Experimental service offers ‘return’ to worship
Rabbi Naomi Levy, third from left, leads the band at her Nashuva service in California. Temple Beth Ahm Yisrael in Springfield is adapting the Nashuva model for a Friday night service of its own. Photos courtesy Naomi Levy
If you go
What: Nashuva, experimental Shabbat service
Where: Temple Beth Ahm Yisrael in Springfield
When: Friday, May 14, 7 p.m., followed by an oneg Shabbat at 7:45
Childcare and a youth service will be provided.
Information: Contact the synagogue at 973-376-0539 or email@example.com.
May 12, 2010
A band, meditation, reinterpreted prayers on a handout sheet, and a PowerPoint presentation — these are all part of a Friday night Shabbat service that takes under 45 minutes.
If it’s not what most people expect, that’s the whole idea.
“There are segments of the Jewish community who have no contact with organized Jewish life. That’s who we’re looking for,” said Rabbi Mark Mallach of Temple Beth Ahm Yisrael in Springfield, which will offer the experimental “Nashuva” service on Friday night, May 14.
Based on a model pioneered by Rabbi Naomi Levy of Los Angeles, the service seeks to attract Jews who would not ordinarily walk through the doors of a synagogue.
It will begin with a guided meditation and include a three-piece band playing up-tempo music. Mallach has created a handout accompanying the prayerbook that includes his own interpretive translations of prayers.
And all the prayers will be on a PowerPoint slide, making them easier to follow — a common practice, according to Mallach, in “mega-churches.” Child care and a youth service will also be available.
Earlier this year, Mallach took part in a training course run by Levy at the Jewish Theological Seminary in New York. He will be among the first rabbis anywhere to bring a version of the service to his congregation.
Nashuva (“We will return”) grew out of Levy’s experience as a pulpit rabbi in a Conservative synagogue in Venice Beach, Calif., located right on the ocean.
“We had enormous foot traffic,” said Levy in a phone interview. “People in bikinis and flip-flops, surfer dudes. They’d walk in, say, What’s this? But the service was for insiders. They always left.”
Levy said she began thinking about how to reach those who lack the background to take part in traditional services.
“They can’t read Hebrew, and they can’t understand Hebrew. I spent a long time talking to people who were unaffiliated, asking them what they’re interested in, and why they are going to the Zen Center for spiritual life, or the yoga center.
“Judaism has what to offer on a deep level,” Levy said. “It’s about coming home to something new.”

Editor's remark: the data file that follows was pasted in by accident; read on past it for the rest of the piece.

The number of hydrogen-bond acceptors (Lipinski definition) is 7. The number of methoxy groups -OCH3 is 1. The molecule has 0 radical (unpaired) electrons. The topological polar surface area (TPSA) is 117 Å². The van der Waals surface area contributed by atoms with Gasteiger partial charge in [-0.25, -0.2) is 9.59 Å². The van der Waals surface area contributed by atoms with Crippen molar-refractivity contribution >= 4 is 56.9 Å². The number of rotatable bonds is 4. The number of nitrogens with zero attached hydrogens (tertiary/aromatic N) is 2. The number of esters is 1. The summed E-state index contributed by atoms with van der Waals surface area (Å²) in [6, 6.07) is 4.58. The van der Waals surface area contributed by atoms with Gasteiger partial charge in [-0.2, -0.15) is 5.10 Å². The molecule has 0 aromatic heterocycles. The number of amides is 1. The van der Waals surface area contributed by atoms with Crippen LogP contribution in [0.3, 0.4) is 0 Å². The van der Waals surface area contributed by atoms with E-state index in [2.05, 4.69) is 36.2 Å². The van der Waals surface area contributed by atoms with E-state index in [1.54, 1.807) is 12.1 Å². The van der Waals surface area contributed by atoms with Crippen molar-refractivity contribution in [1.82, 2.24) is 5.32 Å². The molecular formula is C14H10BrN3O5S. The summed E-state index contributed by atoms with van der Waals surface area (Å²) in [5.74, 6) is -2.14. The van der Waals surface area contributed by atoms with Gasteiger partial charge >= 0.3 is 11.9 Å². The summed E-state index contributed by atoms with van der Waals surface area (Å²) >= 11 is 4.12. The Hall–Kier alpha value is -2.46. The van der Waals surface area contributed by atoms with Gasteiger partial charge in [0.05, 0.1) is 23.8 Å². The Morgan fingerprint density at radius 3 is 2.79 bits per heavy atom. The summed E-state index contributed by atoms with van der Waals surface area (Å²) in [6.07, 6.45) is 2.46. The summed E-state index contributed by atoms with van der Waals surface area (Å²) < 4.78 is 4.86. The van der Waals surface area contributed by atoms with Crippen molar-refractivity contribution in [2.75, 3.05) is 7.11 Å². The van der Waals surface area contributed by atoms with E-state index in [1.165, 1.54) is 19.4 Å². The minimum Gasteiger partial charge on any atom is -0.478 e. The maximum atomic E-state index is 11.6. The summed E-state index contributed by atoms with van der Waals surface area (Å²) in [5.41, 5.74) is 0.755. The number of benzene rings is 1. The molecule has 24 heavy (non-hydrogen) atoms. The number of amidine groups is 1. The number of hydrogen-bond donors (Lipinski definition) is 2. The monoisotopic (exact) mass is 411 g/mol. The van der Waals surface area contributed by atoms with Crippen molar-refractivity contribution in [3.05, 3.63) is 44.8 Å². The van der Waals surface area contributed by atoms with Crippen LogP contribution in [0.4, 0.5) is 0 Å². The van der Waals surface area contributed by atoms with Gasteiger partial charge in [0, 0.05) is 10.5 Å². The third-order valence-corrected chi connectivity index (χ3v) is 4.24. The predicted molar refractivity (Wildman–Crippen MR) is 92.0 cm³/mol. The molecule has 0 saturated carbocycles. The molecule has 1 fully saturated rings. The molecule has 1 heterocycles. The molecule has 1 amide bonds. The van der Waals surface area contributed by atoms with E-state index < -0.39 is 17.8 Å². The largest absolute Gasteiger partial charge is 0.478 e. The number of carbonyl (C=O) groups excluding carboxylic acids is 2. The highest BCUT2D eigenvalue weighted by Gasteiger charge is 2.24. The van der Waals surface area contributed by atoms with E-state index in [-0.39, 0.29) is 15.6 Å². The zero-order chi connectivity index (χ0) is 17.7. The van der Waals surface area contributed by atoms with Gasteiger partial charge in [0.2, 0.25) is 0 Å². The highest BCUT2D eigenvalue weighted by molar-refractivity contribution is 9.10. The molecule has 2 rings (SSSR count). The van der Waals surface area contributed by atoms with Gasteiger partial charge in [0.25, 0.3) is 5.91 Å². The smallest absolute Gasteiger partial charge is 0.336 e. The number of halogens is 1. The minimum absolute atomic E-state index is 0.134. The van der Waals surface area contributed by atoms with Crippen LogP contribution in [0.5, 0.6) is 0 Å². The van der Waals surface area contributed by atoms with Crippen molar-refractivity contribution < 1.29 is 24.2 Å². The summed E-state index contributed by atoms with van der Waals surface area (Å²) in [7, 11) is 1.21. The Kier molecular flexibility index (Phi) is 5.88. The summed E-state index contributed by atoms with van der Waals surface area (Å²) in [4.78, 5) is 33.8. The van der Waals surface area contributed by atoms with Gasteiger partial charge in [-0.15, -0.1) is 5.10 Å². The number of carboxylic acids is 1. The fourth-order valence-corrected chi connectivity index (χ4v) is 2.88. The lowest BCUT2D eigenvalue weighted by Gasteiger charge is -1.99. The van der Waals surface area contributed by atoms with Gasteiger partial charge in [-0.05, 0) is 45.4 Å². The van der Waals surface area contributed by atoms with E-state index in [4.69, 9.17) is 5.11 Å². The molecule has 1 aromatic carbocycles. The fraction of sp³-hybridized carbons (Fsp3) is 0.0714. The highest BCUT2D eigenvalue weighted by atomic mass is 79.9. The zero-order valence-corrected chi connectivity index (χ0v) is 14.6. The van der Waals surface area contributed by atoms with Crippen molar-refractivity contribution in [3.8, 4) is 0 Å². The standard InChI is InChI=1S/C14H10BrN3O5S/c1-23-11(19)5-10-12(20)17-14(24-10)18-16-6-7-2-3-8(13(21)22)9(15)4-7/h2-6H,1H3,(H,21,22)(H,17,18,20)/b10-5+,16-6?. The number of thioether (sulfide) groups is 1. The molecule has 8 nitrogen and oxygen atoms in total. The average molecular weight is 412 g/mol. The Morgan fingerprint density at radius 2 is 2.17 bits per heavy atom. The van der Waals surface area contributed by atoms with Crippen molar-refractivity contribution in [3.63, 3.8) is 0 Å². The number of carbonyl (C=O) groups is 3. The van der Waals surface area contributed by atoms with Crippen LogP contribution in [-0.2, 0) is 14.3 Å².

She took the service out of the synagogue, created a model with mass appeal, and the service had almost immediate success. The first Friday night drew several hundred worshipers, by word of mouth alone. The service, now held in a church, regularly attracts 400 or more.
Levy founded the Nashuva outreach organization in rented space in a Los Angeles church in 2004. There is no membership. Services are held one Friday night a month, and participants take part in a monthly social action project organized jointly with the church congregation.
Upbeat music, meditation, and prayers that are both transliterated and translated are a staple of the Nashuva approach.
“I think Nashuva is really easy to do. It’s really replicable because it’s not just a service; it’s a very simple approach,” said Levy. “And the way it gets played out with every rabbi in every community will be different.”
Mallach said he’s been exploring Jewish meditation for a while, but “working with Rabbi Levy has given me the confidence to try it.” Mallach added the PowerPoint presentation to Levy’s model but dropped the social action component, since his synagogue already has a social action committee that carries out community service projects.
He’s hopeful, if uncertain, about how the evening will go. “Can we bring avant garde Judaism to the staid community of the East Coast? I guess we’ll see,” he said. “I’m willing to take the risk.
Hope will find you
Rabbi Naomi Levy, who created the Nashuva service that will have its debut at Temple Beth Ahm Yisrael in Springfield on May 14, is the author of two books. Her third, Hope Will Find You, will be published in September. The book is about her own struggles after her daughter, now 14, was diagnosed with a serious disease.
“As a rabbi I spend a lot of time helping other people find their way through all sorts of questions and challenges in life,” Levy told NJJN. “Often people think their lives will begin when this happens or that happens. What I’m doing now, this isn’t living. When things fall into place, life will begin….
“My daughter was diagnosed at a young age with a fatal degenerative disease. The doctor said, maybe wait seven years and we’ll see if she’s getting any stronger or if she gets progressively weaker. This book is about that journey. It’s about me learning to stop waiting and live inside the present. It is all the lessons I learned in that time about living life fully, about embracing this imperfect life that we have.”
Doctors now believe that Levy’s daughter has a static form of the rare disease ataxia telangiectasia, which is not fatal, rather than the progressive form, which is.